Scent Bar launch today!

We are thrilled to be launching our  Scent Bar online today!

scent bar trio banner space text

Scent Bar is an exciting way to create your own custom-fragrance using natural extracts and accords from our collection.
How does it work? Simply choose your favourite top, middle and base notes from those listed, and we will expertly blend them into an 8ml atomiser for only $29.95. 

scent bar banner 1

We first launched Scent Bar at the Bowerbird Bazaar back in November, and where overwhelmed with positive and excited responses from our customers. So now you can have the Scent Bar experience whenever you like!

We’ve started with a collection of 25 of the most asked-for notes (tinctured in 100% natural grape ethanol), and will be adding new notes every month. You can choose from some ready-made accords (blends of 2 or more notes to create a harmonious scent), such as a triple rose accord (with 3 different rose extracts and a geranium extract), and single extracts such as ylang ylang, coriander & blood orange.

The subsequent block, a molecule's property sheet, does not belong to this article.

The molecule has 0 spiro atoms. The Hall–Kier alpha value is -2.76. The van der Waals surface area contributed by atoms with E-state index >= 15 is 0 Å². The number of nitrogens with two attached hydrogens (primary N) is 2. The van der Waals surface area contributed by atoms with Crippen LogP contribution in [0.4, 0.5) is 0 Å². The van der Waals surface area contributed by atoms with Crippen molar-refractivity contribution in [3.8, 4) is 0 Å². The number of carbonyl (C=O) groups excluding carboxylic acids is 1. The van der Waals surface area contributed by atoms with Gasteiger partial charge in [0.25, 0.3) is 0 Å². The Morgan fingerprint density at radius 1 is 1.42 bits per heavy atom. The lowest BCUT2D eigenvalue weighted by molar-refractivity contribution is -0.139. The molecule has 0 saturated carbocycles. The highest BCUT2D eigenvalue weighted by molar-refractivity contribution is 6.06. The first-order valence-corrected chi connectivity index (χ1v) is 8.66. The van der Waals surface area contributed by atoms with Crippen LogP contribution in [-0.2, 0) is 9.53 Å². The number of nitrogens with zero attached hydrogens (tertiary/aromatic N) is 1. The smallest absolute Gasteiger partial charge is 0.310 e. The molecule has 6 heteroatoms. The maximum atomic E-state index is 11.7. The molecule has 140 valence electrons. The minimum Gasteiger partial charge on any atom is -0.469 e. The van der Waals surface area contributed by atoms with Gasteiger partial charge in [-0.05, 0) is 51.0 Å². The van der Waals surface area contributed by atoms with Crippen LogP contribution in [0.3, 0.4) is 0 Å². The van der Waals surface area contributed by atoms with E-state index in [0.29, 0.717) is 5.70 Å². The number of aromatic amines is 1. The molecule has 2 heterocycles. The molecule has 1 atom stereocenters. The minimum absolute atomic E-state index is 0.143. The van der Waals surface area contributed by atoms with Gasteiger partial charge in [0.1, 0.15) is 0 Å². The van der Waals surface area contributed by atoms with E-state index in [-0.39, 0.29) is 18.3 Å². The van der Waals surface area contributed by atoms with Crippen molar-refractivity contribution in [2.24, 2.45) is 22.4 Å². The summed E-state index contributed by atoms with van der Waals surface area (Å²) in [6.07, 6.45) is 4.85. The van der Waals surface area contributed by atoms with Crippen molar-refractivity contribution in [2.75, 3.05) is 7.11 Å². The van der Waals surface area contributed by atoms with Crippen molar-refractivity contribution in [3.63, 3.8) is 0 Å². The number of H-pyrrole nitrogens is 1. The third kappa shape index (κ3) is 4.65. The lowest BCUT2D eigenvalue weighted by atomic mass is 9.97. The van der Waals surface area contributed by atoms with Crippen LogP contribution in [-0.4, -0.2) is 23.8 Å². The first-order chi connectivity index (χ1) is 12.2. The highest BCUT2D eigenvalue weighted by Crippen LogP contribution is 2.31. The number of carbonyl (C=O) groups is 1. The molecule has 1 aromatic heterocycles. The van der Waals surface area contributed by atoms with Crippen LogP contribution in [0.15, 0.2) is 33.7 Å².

scent bar oils leaf

Scent Bar is a great way to be able to explore the world of natural perfumery using your own creativity and personal preferences. But if it all seems a bit complicated, you can stick with our ready-to-wear collection, or even have a bespoke fragrance made for you!

Ready to have a look? You can try Scent Bar here

Happy blending! (Oh, and happy new year everyone! )

x

Liz

What the heck is fenugreek? (And why is it in my perfume!?)

Fenugreek. Fe-nu-grik. Sounds weird. Smells interesting. Really good in a curry.

The fenugreek plant

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So what the heck is it doing in perfume?

When I ordered my first sample of fenugreek extract, I was intrigued by its description, and was hoping to find something that smelt like burnt sugar or syrup. What I discovered upon opening the bottle of fenugreek C02 was the most intriguing aroma of curry, fresh mown hay, sweat, spices, sugar and fresh dirt. All at once I could smell soup and candy, milk and meat, and it was so interesting. Difficult to know what to do with at the time, I put my bottle of fenugreek away, knowing I’d find the perfect opportunity to experiment with it in the future.